(HITLER and GERMANY: 1927-35 – continued)
In Germany, books, motion pictures, radio broadcasts and the theater were subject to state censorship, but the economy was improving and the public's support for Hitler was holding. Germany's rural and religious conservatives were pleased by what they believed was the weeding out of corruption. Many, including intellectuals, believed the National Socialist propaganda that they read in their newspapers and heard on the radio. Hitler spoke of Germans being an exceptional and superior people, and Germans were inclined to believe it – as did other people in judging themselves through the ages, including many Americans when Richard Nixon told them they were a superior people.
Of Germany's 17,000 Protestant pastors, 3000 were fervent enough in the support of Hitler to join the German Faith movement. Those supporting National Socialism talked of German science as opposed to Jewish science – Einstein, of course, belonging with the latter. There was also talk of German mathematics rising from the superiority of the German spirit. Textbooks were being rewritten. Teachers were conforming, and only a few of them were being dismissed. University professors, who had long lectured with enthusiasm about German grandeur and had supported rightwing and nationalist politicians, now found it easy to support National Socialism.
Appealing to the spirit of conformity, in January 1934, Hitler's Minister of the Interior, Hermann Goering (Göring), was in a forgiving mood, asking prisoners released from the concentration camp at Dachau to rejoin their places in their communities rather than consider themselves outlaws. Meanwhile, Germany's court system was upholding Nazi law. In February it became illegal to advocate monarchy. Later in the year it became illegal for a Jew to be a member of Germany's stock exchanges.
In May in Germany treason trials were allowed to be held in secret. Then in June came a showdown with the anti-capitalist elements in Hitler's National Socialist Party who were clamoring for Hitler to extend his revolution. Ernst Roehm (Röhm), leader of the Brown Shirts and the revolution's chief protagonist, was feeling powerful – his Brown Shirts now numbering 2.5 million. Hitler proposed at a cabinet meeting that the Brown Shirts be made the foundation of a new people's army. Army leaders protested and appealed to President Hindenburg. At cabinet meetings, Roehm and the head of the army, von Blomberg, argued. Unexpressed in these debates was the disgust that Army leaders had for the homosexuality of Roehm and the clique that surrounded him. More important to the Army was its position of leadership and its need for officers who were highly trained. Now that Hitler was in power he too wanted professional soldiers more than he did street rowdies. He sided with the Army, and, in exchange, Army leadership endorsed Hitler as successor to Hindenburg.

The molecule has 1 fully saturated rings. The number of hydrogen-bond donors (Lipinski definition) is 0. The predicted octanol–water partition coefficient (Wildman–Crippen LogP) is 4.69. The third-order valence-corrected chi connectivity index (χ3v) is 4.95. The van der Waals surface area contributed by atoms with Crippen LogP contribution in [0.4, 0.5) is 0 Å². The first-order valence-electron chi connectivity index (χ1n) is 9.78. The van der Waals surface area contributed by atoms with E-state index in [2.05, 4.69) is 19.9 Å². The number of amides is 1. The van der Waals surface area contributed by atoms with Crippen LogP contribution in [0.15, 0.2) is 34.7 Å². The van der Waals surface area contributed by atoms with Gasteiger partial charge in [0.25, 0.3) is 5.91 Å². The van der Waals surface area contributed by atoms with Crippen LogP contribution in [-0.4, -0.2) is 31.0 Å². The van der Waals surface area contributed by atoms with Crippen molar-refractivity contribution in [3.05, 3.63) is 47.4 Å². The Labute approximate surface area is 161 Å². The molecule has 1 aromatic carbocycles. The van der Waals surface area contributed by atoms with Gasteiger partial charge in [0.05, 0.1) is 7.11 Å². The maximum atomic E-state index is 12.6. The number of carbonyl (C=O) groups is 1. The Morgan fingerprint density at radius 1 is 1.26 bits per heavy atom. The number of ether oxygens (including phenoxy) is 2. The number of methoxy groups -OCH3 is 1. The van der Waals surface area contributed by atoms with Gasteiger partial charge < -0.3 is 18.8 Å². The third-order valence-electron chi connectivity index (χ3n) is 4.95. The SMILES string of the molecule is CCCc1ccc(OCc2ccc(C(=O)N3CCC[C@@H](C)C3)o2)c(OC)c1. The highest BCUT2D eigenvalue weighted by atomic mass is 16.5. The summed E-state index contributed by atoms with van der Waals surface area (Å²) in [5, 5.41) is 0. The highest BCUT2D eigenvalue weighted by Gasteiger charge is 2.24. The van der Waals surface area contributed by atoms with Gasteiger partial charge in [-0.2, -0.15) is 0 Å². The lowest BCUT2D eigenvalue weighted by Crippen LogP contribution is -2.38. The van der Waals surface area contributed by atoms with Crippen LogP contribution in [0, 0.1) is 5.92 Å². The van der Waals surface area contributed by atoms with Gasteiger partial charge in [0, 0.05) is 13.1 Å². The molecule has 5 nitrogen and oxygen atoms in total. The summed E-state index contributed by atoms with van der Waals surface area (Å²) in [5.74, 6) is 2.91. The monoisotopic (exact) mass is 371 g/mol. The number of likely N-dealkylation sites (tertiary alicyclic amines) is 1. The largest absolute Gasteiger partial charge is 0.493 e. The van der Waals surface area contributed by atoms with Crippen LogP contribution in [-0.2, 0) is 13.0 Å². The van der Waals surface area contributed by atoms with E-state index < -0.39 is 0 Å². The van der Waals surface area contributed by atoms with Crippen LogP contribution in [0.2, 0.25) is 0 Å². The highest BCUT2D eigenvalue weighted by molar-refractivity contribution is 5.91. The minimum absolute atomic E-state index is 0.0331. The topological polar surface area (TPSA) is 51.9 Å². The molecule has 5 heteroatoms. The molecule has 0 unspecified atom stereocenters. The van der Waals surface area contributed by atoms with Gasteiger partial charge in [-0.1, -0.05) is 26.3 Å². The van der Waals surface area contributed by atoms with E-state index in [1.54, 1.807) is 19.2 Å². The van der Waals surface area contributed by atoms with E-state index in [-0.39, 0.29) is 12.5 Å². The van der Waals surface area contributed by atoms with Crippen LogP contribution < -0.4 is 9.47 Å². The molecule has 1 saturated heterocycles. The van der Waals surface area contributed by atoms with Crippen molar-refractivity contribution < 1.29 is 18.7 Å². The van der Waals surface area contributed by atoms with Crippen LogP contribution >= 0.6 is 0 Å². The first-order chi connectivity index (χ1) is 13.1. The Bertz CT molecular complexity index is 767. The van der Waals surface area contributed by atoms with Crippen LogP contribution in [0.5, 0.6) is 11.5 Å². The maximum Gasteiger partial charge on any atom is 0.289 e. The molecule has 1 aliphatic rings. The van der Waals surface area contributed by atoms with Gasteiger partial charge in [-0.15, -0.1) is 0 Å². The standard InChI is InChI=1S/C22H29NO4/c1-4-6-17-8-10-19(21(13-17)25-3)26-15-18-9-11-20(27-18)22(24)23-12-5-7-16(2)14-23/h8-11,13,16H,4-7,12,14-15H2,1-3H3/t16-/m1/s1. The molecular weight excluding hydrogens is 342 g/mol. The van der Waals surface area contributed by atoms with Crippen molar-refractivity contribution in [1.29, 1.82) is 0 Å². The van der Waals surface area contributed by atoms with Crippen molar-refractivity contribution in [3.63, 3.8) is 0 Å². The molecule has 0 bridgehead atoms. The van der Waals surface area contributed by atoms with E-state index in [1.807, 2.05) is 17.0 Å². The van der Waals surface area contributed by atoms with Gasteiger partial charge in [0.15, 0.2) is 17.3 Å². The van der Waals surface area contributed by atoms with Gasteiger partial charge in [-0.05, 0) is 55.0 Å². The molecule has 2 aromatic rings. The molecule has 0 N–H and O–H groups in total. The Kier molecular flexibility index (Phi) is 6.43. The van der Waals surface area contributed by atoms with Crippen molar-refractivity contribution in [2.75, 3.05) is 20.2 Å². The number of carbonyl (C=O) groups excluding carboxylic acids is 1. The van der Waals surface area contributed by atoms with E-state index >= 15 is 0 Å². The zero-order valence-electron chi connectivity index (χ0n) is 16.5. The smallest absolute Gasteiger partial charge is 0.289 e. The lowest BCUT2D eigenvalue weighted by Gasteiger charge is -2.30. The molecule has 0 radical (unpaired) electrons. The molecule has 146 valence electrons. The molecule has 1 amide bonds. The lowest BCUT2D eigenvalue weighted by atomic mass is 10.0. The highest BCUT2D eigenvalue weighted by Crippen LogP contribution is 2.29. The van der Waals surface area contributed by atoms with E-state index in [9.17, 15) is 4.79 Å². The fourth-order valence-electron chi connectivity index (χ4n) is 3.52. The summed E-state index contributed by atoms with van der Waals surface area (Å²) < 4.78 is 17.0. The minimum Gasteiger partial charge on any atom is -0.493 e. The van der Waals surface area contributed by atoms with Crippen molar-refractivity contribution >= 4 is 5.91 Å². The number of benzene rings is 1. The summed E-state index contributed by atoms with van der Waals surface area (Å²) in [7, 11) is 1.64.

There were also calls from capitalists and the landed aristocracy for the law and order necessary for a well functioning economy. They asked Hitler for an end to arbitrary arrests, an end to the persecution of Jews and attacks on churches and an end to the antics of the Brown Shirts. The vice chancellor, Franz von Papen, joined the call for law and order. Addressing the University of Marburg on June 17, he called for an end of National Socialist terror, for the restoration of normal decencies and the return of a measure of freedom, including freedom of the press. Only weaklings, he said, suffer no criticism. Great men, he said are not created by propaganda. And he called for respect being extended to "all our fellow countrymen."
Hitler's propaganda minister, Dr. Josef Goebbels, moved to repress any distribution of von Papen's speech on radio or in the press. Hitler was furious with von Papen, and von Papen was furious over the suppression of his speech by Goebbels. Von Papen told Hitler that he could tolerate no such ban by a junior minister. He submitted his resignation and said he would advise Hindenburg immediately. Hitler felt his power threatened, and he met with the leader of the Army: von Blomberg. Blomberg told Hitler that Hindenburg had stated that he would declare martial law and turn the government over to the Army if Hitler did not bring a quick end to the tensions that had arisen. Hitler caved in and decided that the way out was to move against Roehm and the Brown Shirt leadership as the Army wished.